Research Highlights : Chemistry
Writing between the lines
26 December 2008 (Volume 3 Issue 12)
Nano-patterning on silicon: a single compound reacts with silicon surface to form perpendicular molecular lines
Figure 1: Scanning-tunneling microscopy image of acetophenone lines on a silicon surface. The lines of acetophenone can be seen as a bright orange line against the blue background of the surface.enlarge image
Reproduced, with permission, from Ref. 1 © 2008 American Chemical Society
Miniaturization of microprocessor components can be achieved by two opposing methods: so-called top-down and bottom-up approaches. In top-down approaches, smaller and smaller circuits are produced by optimizing and improving upon larger scale patterning technology. Bottom-up approaches rely on the assembly of single molecule building blocks to produce patterns—ultimately, the pattern size that can be achieved by either method will coincide. One potential bottom-up method creates molecular lines—and ultimately patterns—by reacting molecules with the atoms at the surface of a material. The major challenge for researchers is to control the direction in which these lines grow.
Most microprocessor devices are produced from silicon, so patterning of silicon surfaces is of high importance. Writing in the Journal of the American Chemical Society1, Md. Zakir Hossain and co-workers from the RIKEN Advanced Science Institute in Wako have shown that reaction of a single compound—acetophenone—with a silicon surface can result in the growth of straight lines of molecules (Fig. 1).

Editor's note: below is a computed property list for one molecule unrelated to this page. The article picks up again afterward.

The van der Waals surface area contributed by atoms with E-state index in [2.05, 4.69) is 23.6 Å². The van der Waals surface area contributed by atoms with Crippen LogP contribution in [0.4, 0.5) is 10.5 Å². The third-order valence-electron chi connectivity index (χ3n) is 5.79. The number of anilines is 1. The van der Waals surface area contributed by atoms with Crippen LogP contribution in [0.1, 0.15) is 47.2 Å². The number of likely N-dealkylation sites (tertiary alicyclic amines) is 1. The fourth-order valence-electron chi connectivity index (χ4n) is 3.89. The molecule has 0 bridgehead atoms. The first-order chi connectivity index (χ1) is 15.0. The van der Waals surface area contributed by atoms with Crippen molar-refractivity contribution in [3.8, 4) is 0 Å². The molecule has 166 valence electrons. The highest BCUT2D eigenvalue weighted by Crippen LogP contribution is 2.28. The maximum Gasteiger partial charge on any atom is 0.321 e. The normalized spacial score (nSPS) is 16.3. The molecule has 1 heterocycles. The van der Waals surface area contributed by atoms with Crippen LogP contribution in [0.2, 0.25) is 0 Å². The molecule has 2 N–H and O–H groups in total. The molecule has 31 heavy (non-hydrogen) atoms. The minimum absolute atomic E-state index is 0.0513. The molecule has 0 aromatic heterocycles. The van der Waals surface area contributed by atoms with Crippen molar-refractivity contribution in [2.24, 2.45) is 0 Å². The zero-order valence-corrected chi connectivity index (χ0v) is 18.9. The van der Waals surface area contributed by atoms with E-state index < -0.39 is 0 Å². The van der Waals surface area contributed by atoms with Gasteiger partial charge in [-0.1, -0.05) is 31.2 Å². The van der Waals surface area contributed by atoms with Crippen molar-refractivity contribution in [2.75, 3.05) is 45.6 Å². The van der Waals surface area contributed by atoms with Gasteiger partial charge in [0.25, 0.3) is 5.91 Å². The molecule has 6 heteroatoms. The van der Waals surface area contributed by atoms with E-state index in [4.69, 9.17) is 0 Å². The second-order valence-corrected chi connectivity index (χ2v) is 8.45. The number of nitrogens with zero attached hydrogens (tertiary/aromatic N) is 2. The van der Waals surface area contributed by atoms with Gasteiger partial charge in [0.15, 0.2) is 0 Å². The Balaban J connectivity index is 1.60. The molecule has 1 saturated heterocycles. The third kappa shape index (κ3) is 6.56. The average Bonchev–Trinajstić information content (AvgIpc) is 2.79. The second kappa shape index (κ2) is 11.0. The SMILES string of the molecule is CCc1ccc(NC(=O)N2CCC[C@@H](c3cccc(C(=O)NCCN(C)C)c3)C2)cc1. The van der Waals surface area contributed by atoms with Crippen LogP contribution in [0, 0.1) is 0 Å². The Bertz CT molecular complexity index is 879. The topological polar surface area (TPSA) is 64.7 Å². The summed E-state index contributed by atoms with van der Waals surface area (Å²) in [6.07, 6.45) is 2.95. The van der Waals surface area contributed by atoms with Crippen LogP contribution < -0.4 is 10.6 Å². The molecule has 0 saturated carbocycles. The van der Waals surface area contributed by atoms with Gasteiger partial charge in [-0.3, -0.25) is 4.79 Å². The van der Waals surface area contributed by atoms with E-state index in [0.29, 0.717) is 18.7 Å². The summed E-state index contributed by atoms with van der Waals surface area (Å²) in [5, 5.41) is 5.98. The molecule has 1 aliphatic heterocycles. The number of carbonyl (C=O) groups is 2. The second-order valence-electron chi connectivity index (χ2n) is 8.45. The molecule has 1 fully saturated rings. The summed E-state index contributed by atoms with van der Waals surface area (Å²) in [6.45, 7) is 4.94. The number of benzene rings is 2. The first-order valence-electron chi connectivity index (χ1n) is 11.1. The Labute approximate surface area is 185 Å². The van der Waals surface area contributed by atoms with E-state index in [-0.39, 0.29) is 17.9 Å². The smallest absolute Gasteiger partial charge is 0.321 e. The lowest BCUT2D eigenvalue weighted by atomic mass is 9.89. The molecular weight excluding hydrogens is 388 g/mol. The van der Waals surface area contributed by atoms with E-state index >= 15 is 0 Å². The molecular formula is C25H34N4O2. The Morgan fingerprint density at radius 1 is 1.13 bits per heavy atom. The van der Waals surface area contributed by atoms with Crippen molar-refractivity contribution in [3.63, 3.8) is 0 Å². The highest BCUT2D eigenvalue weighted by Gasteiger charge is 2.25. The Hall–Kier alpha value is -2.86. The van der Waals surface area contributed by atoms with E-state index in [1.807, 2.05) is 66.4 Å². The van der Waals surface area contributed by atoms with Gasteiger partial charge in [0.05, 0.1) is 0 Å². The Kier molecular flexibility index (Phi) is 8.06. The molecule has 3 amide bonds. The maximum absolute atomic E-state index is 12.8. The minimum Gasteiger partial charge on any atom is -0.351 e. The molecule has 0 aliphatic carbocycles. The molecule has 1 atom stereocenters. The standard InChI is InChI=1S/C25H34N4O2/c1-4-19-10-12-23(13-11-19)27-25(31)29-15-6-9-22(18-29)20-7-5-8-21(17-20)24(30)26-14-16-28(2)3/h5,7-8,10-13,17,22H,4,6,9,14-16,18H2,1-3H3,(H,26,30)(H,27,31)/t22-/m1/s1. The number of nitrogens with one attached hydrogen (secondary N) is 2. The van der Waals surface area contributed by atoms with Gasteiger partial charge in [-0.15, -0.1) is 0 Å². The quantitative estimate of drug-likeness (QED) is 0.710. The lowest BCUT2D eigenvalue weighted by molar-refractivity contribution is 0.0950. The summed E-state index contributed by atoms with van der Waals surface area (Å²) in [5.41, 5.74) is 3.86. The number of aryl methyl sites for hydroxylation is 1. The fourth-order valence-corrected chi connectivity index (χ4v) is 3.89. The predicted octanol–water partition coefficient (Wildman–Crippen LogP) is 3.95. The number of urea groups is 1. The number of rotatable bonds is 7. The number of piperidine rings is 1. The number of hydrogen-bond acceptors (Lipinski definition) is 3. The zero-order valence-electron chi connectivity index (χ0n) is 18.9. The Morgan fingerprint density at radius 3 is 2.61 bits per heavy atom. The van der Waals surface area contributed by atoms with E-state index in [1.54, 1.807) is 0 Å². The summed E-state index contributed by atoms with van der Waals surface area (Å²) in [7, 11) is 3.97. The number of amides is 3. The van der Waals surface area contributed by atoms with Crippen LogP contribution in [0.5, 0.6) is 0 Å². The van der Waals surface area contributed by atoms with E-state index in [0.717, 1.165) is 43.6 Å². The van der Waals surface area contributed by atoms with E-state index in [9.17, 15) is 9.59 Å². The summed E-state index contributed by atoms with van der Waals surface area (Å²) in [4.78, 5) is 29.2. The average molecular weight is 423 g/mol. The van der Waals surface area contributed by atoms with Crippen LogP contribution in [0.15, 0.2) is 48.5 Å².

The surface of the silicon comprises pairs of silicon atoms, known as dimers, arranged in parallel rows. Various molecules have been previously shown to form straight lines by reaction with the surface of the silicon—either along the dimer rows or perpendicular to them. Importantly, the direction of growth of these lines depended—until now—only on the molecule reacting with the silicon surface.
The silicon surface is prepared by reaction with atomic hydrogen, which results in silicon hydrogen bonds over most of the surface. However a few silicon atoms do not react, forming so called dangling bond sites, which are very reactive. Acetophenone molecules react with the dangling bond and go on to create a new dangling bond site at an adjacent silicon dimer. This sets up a chain reaction and produces a molecular line. The direction in which the lines of molecules grow depends on whether the new dangling bond is formed in a silicon dimer in the same row or a parallel row.
The distance between silicon dimers in the same row or those in adjacent rows is different, and there is a consequent energy difference in the two possible growth directions. “Acetophenone happens to have a geometry that means it can grow lines in either direction,” explains Hossain. “Creation of a chiral center upon adsorption also seems to play important role in producing lines in both directions, which we believe will provide opportunities to control the growth direction.”
The corresponding author for this highlight is based at the RIKEN Surface Chemistry Laboratory
- Hossain, M. Z., Kato, H. S. & Kawai, M. Self-directed chain reaction by small ketones with the dangling bond site on the Si(100)-(2 x 1)-H surface: acetophenone, a unique example. Journal of the American Chemical Society 130, 11518–11523 (2008). | article |